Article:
...until one fine spring day when the fine fellows that own the magic machines that make all the food and toys realize that they're screwing themselves by allowing the masses to breed. After all, they reason, the children of all the millions of nonworking, hobby-pursuing former workers are going to grow up some day... as will their children... and their children... until one day the descendants of the former working class come marching over the hill, with all the food, free time, and potential for mischief in the world -- breeding and breeding until the nice, green country estates of the owners are overrun with 'em.

But these are rational men, these owners, Unwilling to live in a world lousy with fecund, nonproducing pests, and unbelieving in the quaint notion of God or the sanctity of human life, the owners of the magic machines decide to act. They have their magic machines cook up a lethal virus (one against which they themselves are incoculated) and then simply spread it around the population of vermin, until the good Earth is fumigated of the no-longer-necessary Useless Eaters. The bodies are fed into the magic machines to be turned into cake and dildoes and perfume later. Problem solved. More room for the quality folk, eh?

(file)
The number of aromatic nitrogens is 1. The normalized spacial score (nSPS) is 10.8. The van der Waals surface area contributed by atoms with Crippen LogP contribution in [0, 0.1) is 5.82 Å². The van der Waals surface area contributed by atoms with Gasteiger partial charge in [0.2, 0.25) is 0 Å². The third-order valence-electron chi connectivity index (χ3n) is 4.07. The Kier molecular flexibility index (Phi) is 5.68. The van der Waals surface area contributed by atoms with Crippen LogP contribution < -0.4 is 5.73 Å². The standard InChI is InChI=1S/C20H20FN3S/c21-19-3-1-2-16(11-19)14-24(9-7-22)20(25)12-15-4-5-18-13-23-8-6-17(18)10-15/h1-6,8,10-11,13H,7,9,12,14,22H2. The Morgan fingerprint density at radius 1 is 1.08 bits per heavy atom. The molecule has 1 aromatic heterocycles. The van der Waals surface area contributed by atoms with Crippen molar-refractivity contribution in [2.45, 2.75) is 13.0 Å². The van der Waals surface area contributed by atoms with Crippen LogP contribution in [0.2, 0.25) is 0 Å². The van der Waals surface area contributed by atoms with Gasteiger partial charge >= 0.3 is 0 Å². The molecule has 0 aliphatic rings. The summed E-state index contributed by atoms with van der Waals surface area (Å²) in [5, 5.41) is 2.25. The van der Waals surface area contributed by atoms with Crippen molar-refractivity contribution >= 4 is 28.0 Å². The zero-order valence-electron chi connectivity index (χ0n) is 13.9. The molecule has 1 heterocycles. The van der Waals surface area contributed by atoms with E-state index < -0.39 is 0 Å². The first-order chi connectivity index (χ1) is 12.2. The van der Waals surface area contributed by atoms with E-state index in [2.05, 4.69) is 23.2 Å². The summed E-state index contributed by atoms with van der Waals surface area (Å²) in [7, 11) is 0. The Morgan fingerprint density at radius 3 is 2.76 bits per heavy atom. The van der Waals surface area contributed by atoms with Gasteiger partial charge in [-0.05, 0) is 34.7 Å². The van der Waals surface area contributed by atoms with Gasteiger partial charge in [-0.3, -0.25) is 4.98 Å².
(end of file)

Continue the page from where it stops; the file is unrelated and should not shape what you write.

And so the great struggle ends. With a contented sigh, the owners of the magic machines can at last coil around their marble columns and enjoy the beauty of Eden made new -- a garden of plenty, unspoiled by the presence of God or of human beings other than themselves. The promise of the Serpent has come true at last: they are no longer human beings; they have become as gods.

I mean, as long as we're writing science fiction here, let's speculate on both sides of the fence...

50 posted on 08/18/2003 7:19:19 PM PDT by B-Chan (Catholic. Monarchist. Texan. Any questions?)
[ Post Reply | Private Reply | To 10 | View Replies]


Navigation: use the links below to view more comments.
first 1-5051-68 next last

Disclaimer: Opinions posted on Free Republic are those of the individual posters and do not necessarily represent the opinion of Free Republic or its management. All materials posted herein are protected by copyright law and the exemption for fair use of copyrighted works.

Free Republic
Browse · Search
News/Activism
Topics · Post Article

FreeRepublic, LLC, PO BOX 9771, FRESNO, CA 93794
FreeRepublic.com is powered by software copyright 2000-2008 John Robinson